Co-Principal of Mount Carroll Seminary 1853-1870Edit

Frances Shimer Cindarella Gregory 1869

Frances Shimer and Cindarella Gregory in 1869.

From 1853 to 1870, Frances Shimer operated the Mount Carroll Seminary as a partnership with Cinderella Gregory, who served as the chief academic officer while Shimer handled finances and other non-academic operations. Shimer and Gregory purchased the school from the discouraged incorporators in 1855, when it still occupied only a single building. The subsequent expansion of the seminary to a 25-acre campus with four connected buildings and numerous outbuildings was attributed largely to Shimer's industry and careful management of finances.

In 1857, a major expansion of the school was planned, but the Panic of 1857 intervened.

In December of 1857, she married local naturalist Henry Shimer. Henry subsequently traveled to Chicago to study medicine, obtaining his MD from Chicago Medical College in 1866, and taught classes at the seminary. He was also a noted entomologist. The Shimers lived in separate quarters throughout their marriage.

Principal of Mount Carroll Seminary 1870-1896Edit

Frances Shimer in chair

In 1870, a number of significant events occurred. Gregory left the school to marry, and sold her interest in the seminary to Shimer. Adelia Joy was brought on to replace Gregory administratively, but the school remained Shimer's sole property until she relinquished control in 1896.

In 1895, Henry Shimer committed suicide, five days after drawing up a new will leaving his wife with his entire fortune of approximately $200,000. The will was successfully contested by the Shimer family, in a trial that drew hundreds of spectators each day.

In 1896, Frances Shimer arranged to transfer control of the Mount Carroll Seminary to a Board of Trustees under an affiliation with the University of Chicago. She subsequently retired to Florida and took up orange-growing. However, the orange groves were destroyed in a frost.

Final yearsEdit

Frances Shimer frontis cropped

Frances Shimer, from the frontispiece of the memorial volume published upon her death.

Frances Shimer died on November 10, 1901. Her body was returned to Mount Carroll for burial, and interred at the Oak Hill Cemetery where her husband was also buried.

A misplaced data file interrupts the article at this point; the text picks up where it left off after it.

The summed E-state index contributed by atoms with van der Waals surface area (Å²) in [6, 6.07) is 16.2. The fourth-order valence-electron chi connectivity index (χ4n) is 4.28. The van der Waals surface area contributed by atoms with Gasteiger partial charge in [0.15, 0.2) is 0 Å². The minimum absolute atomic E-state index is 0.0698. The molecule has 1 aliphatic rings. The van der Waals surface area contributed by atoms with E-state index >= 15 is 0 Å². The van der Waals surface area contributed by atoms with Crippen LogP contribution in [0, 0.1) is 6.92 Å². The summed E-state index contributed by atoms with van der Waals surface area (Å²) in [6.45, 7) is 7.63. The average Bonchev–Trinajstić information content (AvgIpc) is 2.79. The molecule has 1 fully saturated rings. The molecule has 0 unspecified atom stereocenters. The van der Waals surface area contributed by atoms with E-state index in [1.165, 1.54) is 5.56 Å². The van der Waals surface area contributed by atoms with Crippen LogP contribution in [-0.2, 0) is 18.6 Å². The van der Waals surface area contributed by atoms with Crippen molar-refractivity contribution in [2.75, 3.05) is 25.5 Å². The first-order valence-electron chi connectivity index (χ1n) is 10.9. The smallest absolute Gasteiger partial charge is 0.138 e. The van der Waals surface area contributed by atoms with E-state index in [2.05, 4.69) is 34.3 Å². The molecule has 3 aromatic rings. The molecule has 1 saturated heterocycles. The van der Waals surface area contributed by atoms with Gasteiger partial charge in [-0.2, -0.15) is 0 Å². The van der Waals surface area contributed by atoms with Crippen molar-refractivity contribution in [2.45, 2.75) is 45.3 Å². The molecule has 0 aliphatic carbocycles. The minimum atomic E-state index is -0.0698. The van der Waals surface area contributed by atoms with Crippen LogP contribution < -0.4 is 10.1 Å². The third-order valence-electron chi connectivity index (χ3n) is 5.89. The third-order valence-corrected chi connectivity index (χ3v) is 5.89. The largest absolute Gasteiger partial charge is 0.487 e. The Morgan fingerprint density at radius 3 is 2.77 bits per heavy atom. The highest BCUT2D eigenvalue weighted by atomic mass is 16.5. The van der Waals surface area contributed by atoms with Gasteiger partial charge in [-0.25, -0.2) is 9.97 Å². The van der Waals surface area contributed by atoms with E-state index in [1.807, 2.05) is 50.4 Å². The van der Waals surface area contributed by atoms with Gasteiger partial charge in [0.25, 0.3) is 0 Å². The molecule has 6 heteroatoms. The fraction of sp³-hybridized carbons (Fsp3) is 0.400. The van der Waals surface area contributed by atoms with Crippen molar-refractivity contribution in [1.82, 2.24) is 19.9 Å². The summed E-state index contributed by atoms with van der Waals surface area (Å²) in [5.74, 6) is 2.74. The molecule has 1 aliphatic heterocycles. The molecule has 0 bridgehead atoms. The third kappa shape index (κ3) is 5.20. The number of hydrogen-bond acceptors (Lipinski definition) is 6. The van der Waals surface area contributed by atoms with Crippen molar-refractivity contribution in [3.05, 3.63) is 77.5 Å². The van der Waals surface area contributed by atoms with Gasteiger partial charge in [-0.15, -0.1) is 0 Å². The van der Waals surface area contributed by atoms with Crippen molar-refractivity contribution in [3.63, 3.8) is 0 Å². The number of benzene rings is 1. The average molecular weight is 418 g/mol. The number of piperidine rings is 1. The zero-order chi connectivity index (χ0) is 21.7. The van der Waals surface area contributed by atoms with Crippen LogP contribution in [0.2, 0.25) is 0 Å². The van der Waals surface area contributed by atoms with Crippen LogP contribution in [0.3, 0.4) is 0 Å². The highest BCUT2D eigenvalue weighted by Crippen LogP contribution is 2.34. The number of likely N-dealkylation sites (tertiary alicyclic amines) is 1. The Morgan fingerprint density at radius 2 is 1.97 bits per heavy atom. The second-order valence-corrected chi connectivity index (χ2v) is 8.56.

ReferencesEdit

  1. 1.0 1.1 1.2 Sawyer, p. 9
  2. 2.0 2.1 2.2 Sawyer, p. 11.
  3. Sawyer, p. 10
  4. Laura Docter Thornburg & Christine A. Ogren. "Normal Schools". In Richard J. Altenbaugh. Historical dictionary of American education. p. 261. ISBN 0313285905. 
  5. 5.0 5.1 Malkmus 2003, p. 199.
  6. 6.0 6.1 Malkmus 2003, p. 200.


ProfiledEdit

The Frances Shimer Song06:38

The Frances Shimer Song

Frances Shimer song by Eric Nicholson.

ObituariesEdit

incomplete

  • DeLand News, Daytona Gazette-News, 1901-11-16:
    Mrs. F.A.W. Shimer died Sunday morning at ten o'clock. The funeral services were held at the house the same afternoon, Rev. W.H. Stewart officiating. He gave a beautiful talk on the life and character of the deceased, after which the body was shipped to Mt. Carroll, Ill. Mrs. Shimer founded and brought to perfection the female seminary at Mt. Carroll before 1850. She has resided in DeLand for the past seven years, and took a deep interest in agriculture and fruits. Her will has been filed and shows that she left about $5,000, most of which is invested in United States government bonds.
  • "Mt. Carroll", Rockford Morning Star, 1901-11-13:
    Mrs. Frances A. Shimer, founder of Mt. Carroll seminary, now known as Frances Shimer academy, died on her orange plantation at DeLand, Fla., Sunday. She endowed the seminary with $300,000. The interment will take place at Mount Carroll. [GenealogyBank]


This page is part of the Shimer College Wiki, an independent documentation project. Shimer College, the Great Books college of Chicago, is not responsible for its content.